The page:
The current pressing task for Japan should be to work harder to qualify itself for a seat on the United Nations (UN) Security Council but not to hurriedly squeeze the country into the body, said a Xinhua News Agency commentary. An excerpt follows:
Japan has never given up a long-held dream of permanent membership in the Security Council since it launched the first diplomatic offensive to this end in 1995 when the world body celebrated its 50th birthday.
As a country with the world's second largest economy and leading military weaponry, Japan's wish to become a member of the powerful club is understandable.
However, Japan is currently far from being qualified for such status.
First, Japan's self-claimed reasons for its Security Council membership is that it has made the second largest financial contribution to the UN and it has participated in peace-keeping missions and reconstruction work in Afghanistan and Iraq.
The arguments are both groundless.
The UN Charter does not regulate in its clauses that its permanent Security Council membership is decided by the amount of a country's donation to the world body. Japan's second argument will also make the world doubtful of its motive of actively involving itself in postwar Afghanistan and Iraq.
Second, the UN is neither a club of the rich nor a board of directors organized by shareholders. It is an international political body expected to play a role in solving major international issues. Thus, the multilateral mechanism should be representative of different types of countries and regions. Given the current makeup, what the Security Council needs is to absorb more developing rather than developed countries in an expanded line-up.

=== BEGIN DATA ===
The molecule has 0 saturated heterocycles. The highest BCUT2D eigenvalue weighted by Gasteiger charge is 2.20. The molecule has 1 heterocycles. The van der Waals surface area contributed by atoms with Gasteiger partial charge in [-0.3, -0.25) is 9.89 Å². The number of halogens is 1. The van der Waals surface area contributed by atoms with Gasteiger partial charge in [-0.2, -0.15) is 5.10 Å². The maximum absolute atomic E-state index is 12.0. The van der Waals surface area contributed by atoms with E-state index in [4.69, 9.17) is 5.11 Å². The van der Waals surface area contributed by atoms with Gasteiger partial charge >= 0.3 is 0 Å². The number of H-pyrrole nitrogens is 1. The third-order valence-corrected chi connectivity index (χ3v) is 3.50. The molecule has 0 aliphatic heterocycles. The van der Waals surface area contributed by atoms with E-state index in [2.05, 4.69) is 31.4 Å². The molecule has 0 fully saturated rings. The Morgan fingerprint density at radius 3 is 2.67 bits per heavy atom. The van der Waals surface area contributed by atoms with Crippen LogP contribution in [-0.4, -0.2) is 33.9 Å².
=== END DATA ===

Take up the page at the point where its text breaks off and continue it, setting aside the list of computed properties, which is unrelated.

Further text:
Third, a country who has not unloaded the burden of history is unqualified for a permanent Security Council membership. The original purpose for the establishment of the UN was to prevent the re-emergence of Fascism and to maintain world peace. The current permanent members all made great contributions to the war against Fascism during World War II. It would be ridiculous if Japan, one of the major countries which caused profound tragedy to neighbours and has so far made no sincere apology to its victims, was given a seat on the Security Council.
Fourth, Japan has no independent diplomacy of its own. Japan's record of behaviour in the international arena has shown that the country follows US-style diplomatic principles. Thus, its entry into the security council is not expected to bring a distinctive voice.
With old international image in the world, in Asia in particular, Japan's efforts to gain such membership will only be a dream.